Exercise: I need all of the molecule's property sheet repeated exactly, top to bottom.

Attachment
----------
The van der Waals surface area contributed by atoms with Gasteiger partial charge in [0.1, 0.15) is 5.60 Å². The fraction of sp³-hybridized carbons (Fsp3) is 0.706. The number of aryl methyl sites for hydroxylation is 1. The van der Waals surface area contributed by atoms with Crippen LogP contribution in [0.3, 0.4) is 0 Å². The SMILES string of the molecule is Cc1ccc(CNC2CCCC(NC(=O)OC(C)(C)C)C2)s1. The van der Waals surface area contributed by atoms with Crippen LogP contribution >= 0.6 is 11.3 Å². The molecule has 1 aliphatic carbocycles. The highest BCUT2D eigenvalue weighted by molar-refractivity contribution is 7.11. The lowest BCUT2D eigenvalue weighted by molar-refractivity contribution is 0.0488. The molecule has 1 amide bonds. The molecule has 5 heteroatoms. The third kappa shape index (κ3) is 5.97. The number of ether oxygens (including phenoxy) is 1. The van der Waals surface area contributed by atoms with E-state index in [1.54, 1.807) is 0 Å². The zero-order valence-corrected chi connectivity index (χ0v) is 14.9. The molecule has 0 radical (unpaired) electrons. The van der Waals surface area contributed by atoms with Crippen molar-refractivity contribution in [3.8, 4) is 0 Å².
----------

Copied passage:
The van der Waals surface area contributed by atoms with Gasteiger partial charge in [0.1, 0.15) is 5.60 Å². The fraction of sp³-hybridized carbons (Fsp3) is 0.706. The number of aryl methyl sites for hydroxylation is 1. The van der Waals surface area contributed by atoms with Crippen LogP contribution in [0.3, 0.4) is 0 Å². The SMILES string of the molecule is Cc1ccc(CNC2CCCC(NC(=O)OC(C)(C)C)C2)s1. The van der Waals surface area contributed by atoms with Crippen LogP contribution >= 0.6 is 11.3 Å². The molecule has 1 aliphatic carbocycles. The highest BCUT2D eigenvalue weighted by molar-refractivity contribution is 7.11. The lowest BCUT2D eigenvalue weighted by molar-refractivity contribution is 0.0488. The molecule has 1 amide bonds. The molecule has 5 heteroatoms. The third kappa shape index (κ3) is 5.97. The number of ether oxygens (including phenoxy) is 1. The van der Waals surface area contributed by atoms with E-state index in [1.54, 1.807) is 0 Å². The zero-order valence-corrected chi connectivity index (χ0v) is 14.9. The molecule has 0 radical (unpaired) electrons. The van der Waals surface area contributed by atoms with Crippen molar-refractivity contribution in [3.8, 4) is 0 Å².